A few bizarre animals who manage to survive in an ecosystem adapted uniquely for their survival.
Light never penetrates the deep vastness of these monstrous underground caverns. Some animals that live here may come and go as they please. Others, will spend their entire life here, never having seen the light of day. Within these caves lives a rich ecosystem that thrives despite the lack of sunlight. Here are a few of these amazing wonders.
Nestled in the ceiling of caves will be thousands of these little worms. They will lower dozens of strands of silk in the hopes of catching prey. Glands in the glow worms mouth produce the silk. Loaded with droplets of mucus, the substance catches prey much like a spider web. And if that doesn’t work, they have another way of luring their dinner. They can produce a blue glow within in their tail that brings in curious passersby. Once prey is caught, the glow worm lures in its catch and devours it alive.
They can grow to be up to 8 inches long. Bats, which also live in the caves, produce massive amounts of guano. In turn, many creatures feed upon the guano. The cave centipede, which is generally carnivorous, will feed upon these creatures that sustain themselves on the gauno (cockroaches, mites, moths, etc.).
These birds build their nests within caves. Using saliva, they laboriously build these nests hundreds of feet into the air. They use echo location to find their nests. In some cultures, the nests of the birds are considered delicacies and are used to make bird’s nest soup. Some nests can fetch a hefty price ranging in the thousands of dollars. Villagers who harvest the nest will knock down the nest without harming the swiftlet. But much to its angst, it must rebuild a new nest.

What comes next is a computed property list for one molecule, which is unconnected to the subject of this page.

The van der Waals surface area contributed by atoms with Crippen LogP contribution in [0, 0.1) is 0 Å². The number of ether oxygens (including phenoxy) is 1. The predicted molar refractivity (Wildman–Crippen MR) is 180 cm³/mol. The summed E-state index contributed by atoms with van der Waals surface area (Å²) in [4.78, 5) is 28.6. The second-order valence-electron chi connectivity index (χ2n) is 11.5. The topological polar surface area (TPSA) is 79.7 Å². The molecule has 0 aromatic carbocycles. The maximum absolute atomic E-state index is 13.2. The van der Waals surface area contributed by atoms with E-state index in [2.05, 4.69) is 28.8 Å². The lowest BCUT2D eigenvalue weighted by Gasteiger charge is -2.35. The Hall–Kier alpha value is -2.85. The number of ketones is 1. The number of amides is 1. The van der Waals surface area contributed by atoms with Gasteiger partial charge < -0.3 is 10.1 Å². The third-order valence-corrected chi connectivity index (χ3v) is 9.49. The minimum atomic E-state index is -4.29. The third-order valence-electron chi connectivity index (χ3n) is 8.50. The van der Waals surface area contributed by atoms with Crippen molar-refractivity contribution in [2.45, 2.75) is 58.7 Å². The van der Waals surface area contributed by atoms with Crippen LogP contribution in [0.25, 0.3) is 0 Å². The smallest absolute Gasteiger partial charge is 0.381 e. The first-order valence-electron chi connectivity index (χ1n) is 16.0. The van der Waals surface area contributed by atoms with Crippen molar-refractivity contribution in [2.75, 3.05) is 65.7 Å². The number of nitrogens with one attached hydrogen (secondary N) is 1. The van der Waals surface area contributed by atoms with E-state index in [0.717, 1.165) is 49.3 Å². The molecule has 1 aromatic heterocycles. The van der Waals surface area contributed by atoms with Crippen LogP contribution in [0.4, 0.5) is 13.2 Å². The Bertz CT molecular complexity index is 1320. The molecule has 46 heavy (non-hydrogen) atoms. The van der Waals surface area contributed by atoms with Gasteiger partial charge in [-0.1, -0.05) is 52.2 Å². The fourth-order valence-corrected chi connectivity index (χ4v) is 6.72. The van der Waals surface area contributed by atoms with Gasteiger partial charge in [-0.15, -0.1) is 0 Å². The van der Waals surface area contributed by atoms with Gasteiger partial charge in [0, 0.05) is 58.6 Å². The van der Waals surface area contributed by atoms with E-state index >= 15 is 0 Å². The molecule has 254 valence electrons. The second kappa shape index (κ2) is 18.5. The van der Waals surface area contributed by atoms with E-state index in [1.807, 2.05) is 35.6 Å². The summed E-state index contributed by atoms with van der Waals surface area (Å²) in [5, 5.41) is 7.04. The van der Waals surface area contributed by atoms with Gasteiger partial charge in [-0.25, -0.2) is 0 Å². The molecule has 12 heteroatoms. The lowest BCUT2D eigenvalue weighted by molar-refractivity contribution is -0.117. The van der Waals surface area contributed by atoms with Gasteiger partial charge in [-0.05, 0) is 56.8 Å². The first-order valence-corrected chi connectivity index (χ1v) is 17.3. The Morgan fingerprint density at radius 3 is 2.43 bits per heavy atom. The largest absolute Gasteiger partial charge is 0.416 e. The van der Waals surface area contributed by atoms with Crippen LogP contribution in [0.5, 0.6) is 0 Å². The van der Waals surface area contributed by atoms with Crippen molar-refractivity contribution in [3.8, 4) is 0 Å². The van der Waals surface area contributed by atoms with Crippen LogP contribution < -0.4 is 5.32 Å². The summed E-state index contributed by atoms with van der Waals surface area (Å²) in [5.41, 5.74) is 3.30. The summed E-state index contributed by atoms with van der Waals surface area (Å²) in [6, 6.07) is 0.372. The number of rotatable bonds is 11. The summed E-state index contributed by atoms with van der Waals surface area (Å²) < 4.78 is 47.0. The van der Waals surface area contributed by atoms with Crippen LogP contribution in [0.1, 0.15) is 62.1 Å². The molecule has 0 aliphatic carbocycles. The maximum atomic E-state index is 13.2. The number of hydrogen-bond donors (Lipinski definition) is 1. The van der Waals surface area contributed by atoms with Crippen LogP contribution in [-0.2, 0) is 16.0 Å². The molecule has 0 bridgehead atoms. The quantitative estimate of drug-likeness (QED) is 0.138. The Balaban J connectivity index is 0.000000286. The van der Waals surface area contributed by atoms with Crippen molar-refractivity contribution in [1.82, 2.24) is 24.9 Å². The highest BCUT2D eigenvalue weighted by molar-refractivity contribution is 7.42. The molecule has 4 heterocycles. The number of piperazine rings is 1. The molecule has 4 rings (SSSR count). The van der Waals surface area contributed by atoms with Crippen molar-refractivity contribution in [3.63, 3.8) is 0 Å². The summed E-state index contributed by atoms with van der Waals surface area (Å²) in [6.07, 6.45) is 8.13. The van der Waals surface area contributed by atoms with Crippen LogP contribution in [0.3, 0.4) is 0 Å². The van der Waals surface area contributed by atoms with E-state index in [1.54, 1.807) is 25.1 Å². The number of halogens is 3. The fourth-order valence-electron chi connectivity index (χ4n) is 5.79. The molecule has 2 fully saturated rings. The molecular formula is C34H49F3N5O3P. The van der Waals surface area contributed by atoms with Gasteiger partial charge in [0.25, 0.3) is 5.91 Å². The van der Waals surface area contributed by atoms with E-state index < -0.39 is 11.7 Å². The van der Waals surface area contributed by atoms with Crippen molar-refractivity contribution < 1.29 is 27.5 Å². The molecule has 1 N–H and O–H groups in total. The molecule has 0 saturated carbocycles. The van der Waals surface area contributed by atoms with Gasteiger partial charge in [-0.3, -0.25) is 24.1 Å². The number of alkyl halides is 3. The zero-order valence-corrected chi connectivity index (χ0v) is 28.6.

While they look menacing, they are completely harmless. They are known as troglobites, or animals that will never see daylight. The pseudoscorpion has evolved over time to develop without eyes, having longer limbs, no stinger, and long appendages.
Texas Blind Salamander
There are only a few hundred of these animals left in the wild. Because there is no light, evolution has made these salamanders blind. It has adapted to living in water in underground caves. The skin of these animals has lost pigment. While blind, the animal is an acute hunter, capable of sensing prey, like shrimp and snails.
Harvestmen (species: Phalangodes armata)
These arachnids have adapted legs with strong spines used for hunting prey. They usually hunt on the cave walls or the floor in search of prey. Like other troglobites, these arachnids have lost the ability to see as well.
Ayalon Cave Crustacean
Discovered by chance in Israel in 2006. This unique crustacean was about 2 inches in length and lacked eyes. It was originally thought to be related to a species found in three other areas, but DNA testing proved it to be a completely different species. Sealed below 300 feet in a cavern, this species of crustacean had managed to survive in a unique ecosystem unchanged for millions of years.